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Weather Systems Vocabulary

GeneralWeatherTerms:
weather
climate
climate zones
meteorologist
Sun
temperature
Humidity
data
hemisphere
equator
latitude
longitude
angle of incidence or
Angle of Insolation
direct sunlight
indirect sunlight
Earth's axis
rotation
revolution
Orbit
tilt of the Earth
sea level
elevation
altitude

stateoftheatmosphereatagiventimeandplacewithrespecttowind,temperature,
cloudiness,moisture,andpressure;dailyorhourlyconditions
weatheroveralongperiodoftime(10years,50years,100years,etc.)
divisionsoftheEarth's
climates
intogeneral
zones
accordingtoaveragetemperaturesand
averagerainfall.Thethreemajor
climate zones
ontheEartharethepolar,temperate,and
tropical
zones
.
scientistwhostudiesweather
thedrivingforceofweather
degreeswarmorcold;influencedbycloudcover
theamountofwatervaporintheair.
information(plural;singular=datum)
halfofasphere;theEarthhasfourhemispheres:northern,southern,eastern,western
Imaginary,horizontallinearoundthemiddleoftheEarth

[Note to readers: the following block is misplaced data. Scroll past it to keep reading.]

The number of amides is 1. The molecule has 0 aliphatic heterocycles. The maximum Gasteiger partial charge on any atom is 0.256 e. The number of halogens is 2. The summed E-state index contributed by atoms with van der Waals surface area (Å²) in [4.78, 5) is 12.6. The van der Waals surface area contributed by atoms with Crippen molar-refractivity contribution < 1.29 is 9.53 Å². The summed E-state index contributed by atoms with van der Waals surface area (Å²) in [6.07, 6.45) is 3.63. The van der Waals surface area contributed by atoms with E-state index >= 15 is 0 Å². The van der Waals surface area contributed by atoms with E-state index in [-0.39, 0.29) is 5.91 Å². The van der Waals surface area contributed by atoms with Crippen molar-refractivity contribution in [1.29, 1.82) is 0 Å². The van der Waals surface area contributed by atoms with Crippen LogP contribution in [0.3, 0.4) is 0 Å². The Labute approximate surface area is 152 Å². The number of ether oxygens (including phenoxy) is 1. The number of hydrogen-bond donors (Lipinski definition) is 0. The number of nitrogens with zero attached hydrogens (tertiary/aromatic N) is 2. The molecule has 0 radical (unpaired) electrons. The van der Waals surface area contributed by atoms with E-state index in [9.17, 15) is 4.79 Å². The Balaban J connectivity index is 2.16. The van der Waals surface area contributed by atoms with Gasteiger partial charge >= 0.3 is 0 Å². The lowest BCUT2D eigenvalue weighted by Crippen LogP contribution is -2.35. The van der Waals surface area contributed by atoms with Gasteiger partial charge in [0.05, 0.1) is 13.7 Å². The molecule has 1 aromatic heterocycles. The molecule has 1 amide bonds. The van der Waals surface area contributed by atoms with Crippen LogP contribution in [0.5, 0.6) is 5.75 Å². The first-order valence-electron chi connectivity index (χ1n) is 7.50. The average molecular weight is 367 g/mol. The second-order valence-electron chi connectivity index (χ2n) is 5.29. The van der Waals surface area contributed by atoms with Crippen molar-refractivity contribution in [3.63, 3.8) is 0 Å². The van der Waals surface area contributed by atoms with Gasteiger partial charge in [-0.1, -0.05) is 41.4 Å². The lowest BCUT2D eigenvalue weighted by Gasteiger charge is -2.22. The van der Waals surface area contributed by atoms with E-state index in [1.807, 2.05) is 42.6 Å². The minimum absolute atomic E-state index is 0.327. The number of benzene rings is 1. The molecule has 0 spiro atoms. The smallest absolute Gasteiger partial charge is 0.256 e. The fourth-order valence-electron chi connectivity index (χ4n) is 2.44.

thedistancenorthorsouthoftheEquator
thedistancewestoreastofthePrimeMeridian
anglethesunlighthitstheEarth(moreintensity=warmer)
SunraysthatstriketheEarthinastraightline(mostdirect,intenserays=Equator)
SunraysthatstriketheEarthatanangle
Imaginary,verticallinethroughthemiddleoftheEarth;Earthrotatesaroundit;Earthistilted
onitsaxisat23.5.
spin;theEarthrotatescounterclockwiseonitsaxis(1rotation1day)Earthsrotationcauses
nightandday
orbit;theEarthrevolvescounterclockwisearoundtheSuninanellipticalorbit(1revolution
365.25days1year)
Earthspatharoundthesun
TheTiltoftheEarthsAxiscausesdifferentseasons
wheretheoceanmeetstheland;zeroelevation
theheightofaplaceabovesealevel(MountEveresthasanelevationof29,029feet).
theverticalelevationofanobject;thedistanceabovesealeveloraboveEarth'ssurface(The
airplanewasflyingatanaltitudeof30,000feet).

WeatherInstruments/Tools:
thermometer
anemometer
wind vane
rain gauge